Today is the World Health Organisation’s World Health Day 2017. The focus for this year’s World Health Day is depression. The WHO are running a year long campaign to raise awareness of depression and promote the slogan ‘good to talk’.
Close to 10% of the world’s population suffer with depression or anxiety. It’s an illness that can strike anyone, at any time. It is also very common in people with chronic illnesses.
I was first diagnosed with depression in October 2015. My marriage was in trouble but since my Crohns diagnosis three year previously, I had spiralled. I have had Rheumatoid Arthritis since being a baby and could probably tell a doctor a thing or two about it. This disease was new, scary and I wasn’t really sure what it meant for me.
For a long while I tried to ignore the Crohns. I was basically told ‘you have Crohns Disease’ at my colonoscopy. I was asked if I had any questions but in my post sedation, shocked haze, I couldn’t think of any. I was told the biologic medication I was on would be switched to one that would hopefully treat both the Crohns and Arthritis and sent home.
During the next three years I tried to carry on as normal. It didn’t turn out so well! Aside from the problems in my marriage (I won’t go into everything now but he was very unsupportive of my health problems for one) I didn’t have a clue as to how my Crohns could affect me. One flare I had over Christmas 2014 was so bad I lost a stone in weight in 6 days. Looking back on how ill I was I should have been in hospital more than once but I thought it was just something to be coped with, as I had with my Arthritis for so long at home.
I started to avoid the hospital and missed alot of appointments in all my clinics. I lost my fighting spirit, my positive outlook and could barely drag myself out of bed. I felt like a terrible mum and had no motivation to do anything. I just wanted to be ‘normal’, not an ill person anymore.
At the end of September 2015 I decided I needed to learn more about my disease. That’s when I discovered online Crohns support groups. I can’t begin to tell you how much the help, support and information I got online helped me. Having people who had similar problems to me and understood exactly how I was feeling was amazing.
I decided things had to change and attended a hospital appointment for the first time in a while with my rheumatology nurse. After going through all the normal checks she asked if there was anything else I wanted to talk about. And that’s when I burst into tears and it all came out about how I was feeling.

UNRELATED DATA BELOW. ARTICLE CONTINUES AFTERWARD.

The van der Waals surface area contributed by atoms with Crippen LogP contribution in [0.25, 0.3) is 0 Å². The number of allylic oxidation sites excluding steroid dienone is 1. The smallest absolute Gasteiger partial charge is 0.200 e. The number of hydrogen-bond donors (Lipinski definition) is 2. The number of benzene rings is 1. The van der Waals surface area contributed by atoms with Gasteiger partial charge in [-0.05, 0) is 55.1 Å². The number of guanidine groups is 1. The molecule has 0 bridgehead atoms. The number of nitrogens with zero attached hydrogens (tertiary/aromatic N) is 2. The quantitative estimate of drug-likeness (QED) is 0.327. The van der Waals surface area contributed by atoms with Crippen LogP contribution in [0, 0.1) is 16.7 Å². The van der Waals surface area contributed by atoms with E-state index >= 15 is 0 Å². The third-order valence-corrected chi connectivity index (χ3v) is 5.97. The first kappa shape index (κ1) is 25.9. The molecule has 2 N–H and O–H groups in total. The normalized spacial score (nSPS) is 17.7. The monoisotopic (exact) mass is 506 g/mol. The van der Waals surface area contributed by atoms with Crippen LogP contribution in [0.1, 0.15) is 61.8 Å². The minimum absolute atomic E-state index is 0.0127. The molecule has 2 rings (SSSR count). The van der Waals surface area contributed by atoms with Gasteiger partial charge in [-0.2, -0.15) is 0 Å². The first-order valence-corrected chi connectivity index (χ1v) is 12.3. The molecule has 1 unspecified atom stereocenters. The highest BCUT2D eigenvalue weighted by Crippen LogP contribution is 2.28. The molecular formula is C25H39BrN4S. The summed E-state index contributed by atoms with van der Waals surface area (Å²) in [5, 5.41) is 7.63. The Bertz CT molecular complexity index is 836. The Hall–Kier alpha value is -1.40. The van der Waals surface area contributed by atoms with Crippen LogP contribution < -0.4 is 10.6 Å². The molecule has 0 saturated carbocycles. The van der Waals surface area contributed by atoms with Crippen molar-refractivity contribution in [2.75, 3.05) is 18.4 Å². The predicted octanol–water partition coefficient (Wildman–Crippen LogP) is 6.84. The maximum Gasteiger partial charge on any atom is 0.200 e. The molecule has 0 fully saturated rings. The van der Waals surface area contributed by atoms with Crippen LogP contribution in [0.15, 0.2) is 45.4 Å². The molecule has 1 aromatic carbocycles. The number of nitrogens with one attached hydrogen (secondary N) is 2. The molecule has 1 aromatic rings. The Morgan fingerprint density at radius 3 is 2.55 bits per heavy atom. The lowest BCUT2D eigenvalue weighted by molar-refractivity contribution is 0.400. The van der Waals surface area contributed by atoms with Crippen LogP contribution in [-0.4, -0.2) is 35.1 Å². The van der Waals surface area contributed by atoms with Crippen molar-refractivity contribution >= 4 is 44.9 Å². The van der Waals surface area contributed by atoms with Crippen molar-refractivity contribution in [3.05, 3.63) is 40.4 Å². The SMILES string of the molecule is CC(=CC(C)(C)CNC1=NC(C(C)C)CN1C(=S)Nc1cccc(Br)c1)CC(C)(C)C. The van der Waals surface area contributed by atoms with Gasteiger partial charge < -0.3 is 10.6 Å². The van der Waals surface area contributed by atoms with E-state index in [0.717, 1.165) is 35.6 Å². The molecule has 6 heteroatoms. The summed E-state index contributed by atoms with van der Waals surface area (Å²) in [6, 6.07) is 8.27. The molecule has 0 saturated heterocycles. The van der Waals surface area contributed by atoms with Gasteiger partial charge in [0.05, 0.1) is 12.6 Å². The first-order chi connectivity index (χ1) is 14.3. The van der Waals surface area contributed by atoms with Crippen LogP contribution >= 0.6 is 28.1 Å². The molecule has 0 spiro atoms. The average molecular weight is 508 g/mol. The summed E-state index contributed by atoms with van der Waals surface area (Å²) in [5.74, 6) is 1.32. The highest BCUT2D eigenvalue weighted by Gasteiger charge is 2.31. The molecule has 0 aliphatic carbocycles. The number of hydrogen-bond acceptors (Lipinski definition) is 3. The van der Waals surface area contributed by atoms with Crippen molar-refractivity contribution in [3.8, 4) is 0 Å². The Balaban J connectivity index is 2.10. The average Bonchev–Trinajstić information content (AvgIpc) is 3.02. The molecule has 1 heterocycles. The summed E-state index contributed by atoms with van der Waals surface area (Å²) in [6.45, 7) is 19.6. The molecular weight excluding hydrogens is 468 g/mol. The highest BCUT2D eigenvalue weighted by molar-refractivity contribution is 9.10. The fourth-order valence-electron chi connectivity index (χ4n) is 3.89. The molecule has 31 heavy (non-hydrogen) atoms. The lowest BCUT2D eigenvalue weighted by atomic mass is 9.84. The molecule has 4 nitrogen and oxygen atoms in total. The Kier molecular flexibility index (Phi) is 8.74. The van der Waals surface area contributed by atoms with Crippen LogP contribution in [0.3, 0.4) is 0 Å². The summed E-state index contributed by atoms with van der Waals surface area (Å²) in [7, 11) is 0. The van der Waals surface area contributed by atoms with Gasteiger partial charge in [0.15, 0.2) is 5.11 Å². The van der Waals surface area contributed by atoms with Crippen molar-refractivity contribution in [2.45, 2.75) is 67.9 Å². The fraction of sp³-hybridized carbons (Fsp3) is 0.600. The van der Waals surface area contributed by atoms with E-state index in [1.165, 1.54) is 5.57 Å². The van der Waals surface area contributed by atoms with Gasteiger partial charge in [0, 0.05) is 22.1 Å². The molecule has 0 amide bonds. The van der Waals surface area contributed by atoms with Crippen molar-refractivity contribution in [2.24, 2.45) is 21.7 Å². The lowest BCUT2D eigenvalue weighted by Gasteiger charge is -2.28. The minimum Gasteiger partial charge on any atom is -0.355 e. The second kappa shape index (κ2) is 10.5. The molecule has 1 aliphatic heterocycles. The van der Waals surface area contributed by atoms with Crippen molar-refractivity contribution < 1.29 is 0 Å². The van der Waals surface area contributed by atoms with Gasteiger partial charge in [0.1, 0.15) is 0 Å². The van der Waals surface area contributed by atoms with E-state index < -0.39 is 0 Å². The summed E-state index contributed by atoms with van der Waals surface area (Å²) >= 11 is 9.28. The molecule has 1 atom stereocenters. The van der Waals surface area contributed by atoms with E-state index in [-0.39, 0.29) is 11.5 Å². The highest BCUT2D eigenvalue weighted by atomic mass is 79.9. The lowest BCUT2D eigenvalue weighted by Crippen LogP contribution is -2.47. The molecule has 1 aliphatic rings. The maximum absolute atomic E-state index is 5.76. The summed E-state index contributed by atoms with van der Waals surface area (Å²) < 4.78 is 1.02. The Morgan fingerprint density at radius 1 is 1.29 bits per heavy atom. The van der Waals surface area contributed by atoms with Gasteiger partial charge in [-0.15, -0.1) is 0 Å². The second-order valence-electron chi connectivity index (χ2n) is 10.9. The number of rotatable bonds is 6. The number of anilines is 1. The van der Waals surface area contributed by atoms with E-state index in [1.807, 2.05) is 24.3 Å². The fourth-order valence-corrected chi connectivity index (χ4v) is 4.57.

I can’t tell you how good it was to finally open up and tell someone about how I felt. She was really lovely and understanding, telling me many of the patients she saw had similar issues at one time or another with being ill for such a long time. She asked if I had support at home and this was the only time I lied, I just wasn’t ready to address my marriage issues and talk about what was happening.
She advised I go and see my GP which I did and she was equally lovely. She reiterated that a lot of people with a chronic illness get depression and I had three of them, as well as a young family to deal with. She prescribed some anti depressants (which I didn’t end up taking as my husband didn’t like them but that’s another story) and helped me get back on track with my appointments at the hospital. She then arranged to see me monthly so we could see how things went.
In the last few months I have been struggling again with the depression but I have also been diagnosed with anxiety. This is much more to do with my personal life and things that have happened with my ex husband. I have been offered CBT (cognitive behavioural therapy) which I started and was finding really useful. Due to my physical health being bad and being back in hospital I have taken a break from it for now but will restart once I am physically well enough.
I can’t tell you the relief you get when you start opening up and telling someone what you are feeling. Whether it is a professional, family member or friend, it really is the first step to helping you feel better. Since my diagnosis I have been able to share more about my feelings with family and friends too which is great as they understand a lot more now and will help and support me too. It is treatable with medication and talking therapies (CBT, counselling etc) so although it may seem impossible, you will start to feel better once you have taken that first step to open up.
Mental health awareness and provision isn’t the best here. By discussing it and making people aware, we can start to overcome the stigma and hopefully get more people seeking the help they need. I’m hoping sharing some of my story helps support the ‘good to talk’ slogan of this campaign and will help people become aware of how depression and anxiety can take over your life, but opening up is the first step to starting to feel better.